A controversial new plan to secure the future of Doncaster’s Robin Hood Airport has been unveiled to local enterprise councillors. The scheme, which outlines business targets and employment opportunities for the next twenty two years, is not expected to produce any tangible results in the next decade despite growing concern about the airport’s financial viability.
Peel Holdings, the owner of Robin Hood, plan to build an aviation training centre and a new freight-integration site at the airport before 2030. Two housing estates, a golf course, and a four-star hotel have also been considered as potential solutions to the airport’s growing debt problem.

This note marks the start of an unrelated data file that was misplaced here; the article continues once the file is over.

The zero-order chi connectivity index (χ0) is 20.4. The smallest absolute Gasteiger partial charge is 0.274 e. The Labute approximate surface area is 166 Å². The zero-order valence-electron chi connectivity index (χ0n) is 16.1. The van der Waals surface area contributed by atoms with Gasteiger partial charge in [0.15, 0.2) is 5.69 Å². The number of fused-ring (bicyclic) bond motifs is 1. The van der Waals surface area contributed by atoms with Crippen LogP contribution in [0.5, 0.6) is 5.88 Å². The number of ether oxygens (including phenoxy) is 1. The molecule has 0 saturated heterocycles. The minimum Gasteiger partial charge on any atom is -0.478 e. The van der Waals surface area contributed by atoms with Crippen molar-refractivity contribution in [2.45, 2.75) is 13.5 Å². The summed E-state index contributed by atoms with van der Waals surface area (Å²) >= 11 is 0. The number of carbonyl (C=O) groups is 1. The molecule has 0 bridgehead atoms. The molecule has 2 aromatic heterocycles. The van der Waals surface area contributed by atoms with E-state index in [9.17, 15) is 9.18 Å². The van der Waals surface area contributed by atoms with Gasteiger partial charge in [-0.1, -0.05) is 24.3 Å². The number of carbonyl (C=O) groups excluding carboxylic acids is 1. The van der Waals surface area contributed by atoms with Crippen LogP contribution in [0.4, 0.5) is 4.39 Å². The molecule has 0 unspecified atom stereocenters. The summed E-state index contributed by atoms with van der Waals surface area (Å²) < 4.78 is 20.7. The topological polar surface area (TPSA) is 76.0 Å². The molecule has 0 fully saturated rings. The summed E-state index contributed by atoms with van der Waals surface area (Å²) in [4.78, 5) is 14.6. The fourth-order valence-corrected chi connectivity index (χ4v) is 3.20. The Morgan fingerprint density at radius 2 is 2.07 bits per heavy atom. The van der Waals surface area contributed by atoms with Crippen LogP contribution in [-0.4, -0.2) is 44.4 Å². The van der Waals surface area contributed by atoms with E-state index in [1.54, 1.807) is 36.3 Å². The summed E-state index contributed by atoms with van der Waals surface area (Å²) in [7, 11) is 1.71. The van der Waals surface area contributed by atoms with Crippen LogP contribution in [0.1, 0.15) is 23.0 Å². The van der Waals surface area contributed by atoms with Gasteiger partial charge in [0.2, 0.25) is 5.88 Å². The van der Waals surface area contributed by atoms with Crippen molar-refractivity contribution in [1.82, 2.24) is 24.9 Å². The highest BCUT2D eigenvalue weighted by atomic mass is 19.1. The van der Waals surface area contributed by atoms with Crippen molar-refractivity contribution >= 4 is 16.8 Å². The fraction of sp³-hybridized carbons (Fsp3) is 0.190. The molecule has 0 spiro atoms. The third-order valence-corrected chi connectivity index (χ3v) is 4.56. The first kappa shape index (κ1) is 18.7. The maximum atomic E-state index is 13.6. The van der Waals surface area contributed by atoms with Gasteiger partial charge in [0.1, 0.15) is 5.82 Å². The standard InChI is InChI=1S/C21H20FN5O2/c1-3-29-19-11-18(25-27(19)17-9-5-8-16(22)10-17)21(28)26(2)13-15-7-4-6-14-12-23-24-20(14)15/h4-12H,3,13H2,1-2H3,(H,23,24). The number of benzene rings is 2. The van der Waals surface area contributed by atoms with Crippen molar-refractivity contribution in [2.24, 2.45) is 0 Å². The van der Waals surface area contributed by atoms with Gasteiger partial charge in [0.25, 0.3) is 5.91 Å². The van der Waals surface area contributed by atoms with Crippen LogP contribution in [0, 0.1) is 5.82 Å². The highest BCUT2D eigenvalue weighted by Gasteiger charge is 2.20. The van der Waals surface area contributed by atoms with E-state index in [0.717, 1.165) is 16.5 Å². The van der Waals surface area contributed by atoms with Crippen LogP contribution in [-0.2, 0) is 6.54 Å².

The airport is currently restricted by a noise regulation order that limits the type of aircraft that can visit the site. Major international businesses have refused to negotiate with Peel Holdings until the order is lifted. US logistical services company, FedEx, recently turned down an opportunity to base their operations at Doncaster amid fears that the airport could not properly accommodate its needs.
Peter Nears, a planning director at Peel Holdings, explained that the acquisition of freight companies is of paramount importance to the continuing survival of the Robin Hood site: “Cargo is probably the area which is most difficult for us. There are issues to do with constraints on the airport which make it unattractive to operators. We are well behind where we want to be.” Peel Holdings has applied to have the noise restrictions removed.
Thomson Holidays has handed Robin Hood another straw to clutch onto by expanding its current holiday services to include the Greek island of Kos and Sharm el Sheikh in Egypt. The two new routes are expected to begin accepting passengers by summer 2009.